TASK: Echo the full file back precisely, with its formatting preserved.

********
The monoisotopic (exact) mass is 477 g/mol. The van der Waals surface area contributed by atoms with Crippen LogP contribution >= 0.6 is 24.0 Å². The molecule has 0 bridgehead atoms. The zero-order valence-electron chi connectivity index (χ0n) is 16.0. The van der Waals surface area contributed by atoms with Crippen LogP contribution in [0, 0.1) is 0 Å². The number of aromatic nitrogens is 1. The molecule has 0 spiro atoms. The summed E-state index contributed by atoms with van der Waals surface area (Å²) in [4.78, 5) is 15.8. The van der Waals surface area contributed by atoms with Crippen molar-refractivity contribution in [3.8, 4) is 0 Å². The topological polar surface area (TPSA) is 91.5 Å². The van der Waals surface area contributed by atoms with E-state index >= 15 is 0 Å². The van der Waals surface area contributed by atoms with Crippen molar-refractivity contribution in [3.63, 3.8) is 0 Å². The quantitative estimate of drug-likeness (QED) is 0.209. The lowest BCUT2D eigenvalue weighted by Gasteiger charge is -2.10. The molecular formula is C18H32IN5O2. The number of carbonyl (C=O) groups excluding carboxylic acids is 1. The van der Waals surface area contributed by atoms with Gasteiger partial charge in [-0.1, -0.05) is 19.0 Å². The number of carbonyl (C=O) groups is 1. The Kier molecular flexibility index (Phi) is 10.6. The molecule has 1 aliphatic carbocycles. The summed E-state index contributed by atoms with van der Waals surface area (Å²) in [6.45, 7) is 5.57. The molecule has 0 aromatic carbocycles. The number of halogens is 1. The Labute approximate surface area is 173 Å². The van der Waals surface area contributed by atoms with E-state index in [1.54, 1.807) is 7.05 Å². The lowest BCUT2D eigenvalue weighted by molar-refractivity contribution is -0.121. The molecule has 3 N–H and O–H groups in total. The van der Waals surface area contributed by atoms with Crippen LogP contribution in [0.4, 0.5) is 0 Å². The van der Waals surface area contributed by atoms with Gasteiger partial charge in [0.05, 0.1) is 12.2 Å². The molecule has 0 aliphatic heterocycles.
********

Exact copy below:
The monoisotopic (exact) mass is 477 g/mol. The van der Waals surface area contributed by atoms with Crippen LogP contribution >= 0.6 is 24.0 Å². The molecule has 0 bridgehead atoms. The zero-order valence-electron chi connectivity index (χ0n) is 16.0. The van der Waals surface area contributed by atoms with Crippen LogP contribution in [0, 0.1) is 0 Å². The number of aromatic nitrogens is 1. The molecule has 0 spiro atoms. The summed E-state index contributed by atoms with van der Waals surface area (Å²) in [4.78, 5) is 15.8. The van der Waals surface area contributed by atoms with Crippen molar-refractivity contribution in [3.8, 4) is 0 Å². The topological polar surface area (TPSA) is 91.5 Å². The van der Waals surface area contributed by atoms with E-state index >= 15 is 0 Å². The van der Waals surface area contributed by atoms with Crippen molar-refractivity contribution in [3.63, 3.8) is 0 Å². The quantitative estimate of drug-likeness (QED) is 0.209. The lowest BCUT2D eigenvalue weighted by Gasteiger charge is -2.10. The molecular formula is C18H32IN5O2. The number of carbonyl (C=O) groups excluding carboxylic acids is 1. The van der Waals surface area contributed by atoms with Gasteiger partial charge in [-0.1, -0.05) is 19.0 Å². The number of carbonyl (C=O) groups is 1. The Kier molecular flexibility index (Phi) is 10.6. The molecule has 1 aliphatic carbocycles. The summed E-state index contributed by atoms with van der Waals surface area (Å²) in [6.45, 7) is 5.57. The molecule has 0 aromatic carbocycles. The number of halogens is 1. The Labute approximate surface area is 173 Å². The van der Waals surface area contributed by atoms with E-state index in [1.54, 1.807) is 7.05 Å². The lowest BCUT2D eigenvalue weighted by molar-refractivity contribution is -0.121. The molecule has 3 N–H and O–H groups in total. The van der Waals surface area contributed by atoms with Crippen LogP contribution in [0.4, 0.5) is 0 Å². The van der Waals surface area contributed by atoms with Gasteiger partial charge in [0.05, 0.1) is 12.2 Å². The molecule has 0 aliphatic heterocycles.